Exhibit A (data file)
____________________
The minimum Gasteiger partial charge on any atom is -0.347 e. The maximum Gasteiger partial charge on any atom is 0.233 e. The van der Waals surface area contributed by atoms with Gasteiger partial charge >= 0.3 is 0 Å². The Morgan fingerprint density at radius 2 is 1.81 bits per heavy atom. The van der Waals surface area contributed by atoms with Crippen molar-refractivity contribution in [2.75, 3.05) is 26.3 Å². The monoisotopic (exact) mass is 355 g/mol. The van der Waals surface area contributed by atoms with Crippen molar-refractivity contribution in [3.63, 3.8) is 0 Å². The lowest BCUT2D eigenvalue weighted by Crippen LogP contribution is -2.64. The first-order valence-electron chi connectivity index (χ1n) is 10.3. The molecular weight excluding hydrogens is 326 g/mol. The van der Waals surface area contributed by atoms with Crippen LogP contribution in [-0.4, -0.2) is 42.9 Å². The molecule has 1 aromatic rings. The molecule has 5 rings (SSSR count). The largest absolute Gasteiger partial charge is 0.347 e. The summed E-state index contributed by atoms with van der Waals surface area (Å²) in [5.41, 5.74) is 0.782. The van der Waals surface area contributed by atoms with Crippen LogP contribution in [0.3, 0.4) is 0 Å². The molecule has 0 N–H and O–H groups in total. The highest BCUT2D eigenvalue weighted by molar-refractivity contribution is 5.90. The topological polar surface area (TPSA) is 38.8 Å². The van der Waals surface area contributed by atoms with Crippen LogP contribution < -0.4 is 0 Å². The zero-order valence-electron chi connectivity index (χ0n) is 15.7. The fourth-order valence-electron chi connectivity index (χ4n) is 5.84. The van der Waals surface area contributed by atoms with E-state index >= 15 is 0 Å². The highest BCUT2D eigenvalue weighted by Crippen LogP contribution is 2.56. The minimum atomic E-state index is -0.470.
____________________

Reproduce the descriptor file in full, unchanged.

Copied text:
The minimum Gasteiger partial charge on any atom is -0.347 e. The maximum Gasteiger partial charge on any atom is 0.233 e. The van der Waals surface area contributed by atoms with Gasteiger partial charge >= 0.3 is 0 Å². The Morgan fingerprint density at radius 2 is 1.81 bits per heavy atom. The van der Waals surface area contributed by atoms with Crippen molar-refractivity contribution in [2.75, 3.05) is 26.3 Å². The monoisotopic (exact) mass is 355 g/mol. The van der Waals surface area contributed by atoms with Crippen molar-refractivity contribution in [3.63, 3.8) is 0 Å². The lowest BCUT2D eigenvalue weighted by Crippen LogP contribution is -2.64. The first-order valence-electron chi connectivity index (χ1n) is 10.3. The molecular weight excluding hydrogens is 326 g/mol. The van der Waals surface area contributed by atoms with Crippen LogP contribution in [-0.4, -0.2) is 42.9 Å². The molecule has 1 aromatic rings. The molecule has 5 rings (SSSR count). The largest absolute Gasteiger partial charge is 0.347 e. The summed E-state index contributed by atoms with van der Waals surface area (Å²) in [5.41, 5.74) is 0.782. The van der Waals surface area contributed by atoms with Crippen LogP contribution in [0.3, 0.4) is 0 Å². The molecule has 0 N–H and O–H groups in total. The highest BCUT2D eigenvalue weighted by molar-refractivity contribution is 5.90. The topological polar surface area (TPSA) is 38.8 Å². The van der Waals surface area contributed by atoms with Crippen LogP contribution < -0.4 is 0 Å². The zero-order valence-electron chi connectivity index (χ0n) is 15.7. The fourth-order valence-electron chi connectivity index (χ4n) is 5.84. The van der Waals surface area contributed by atoms with E-state index >= 15 is 0 Å². The highest BCUT2D eigenvalue weighted by Crippen LogP contribution is 2.56. The minimum atomic E-state index is -0.470.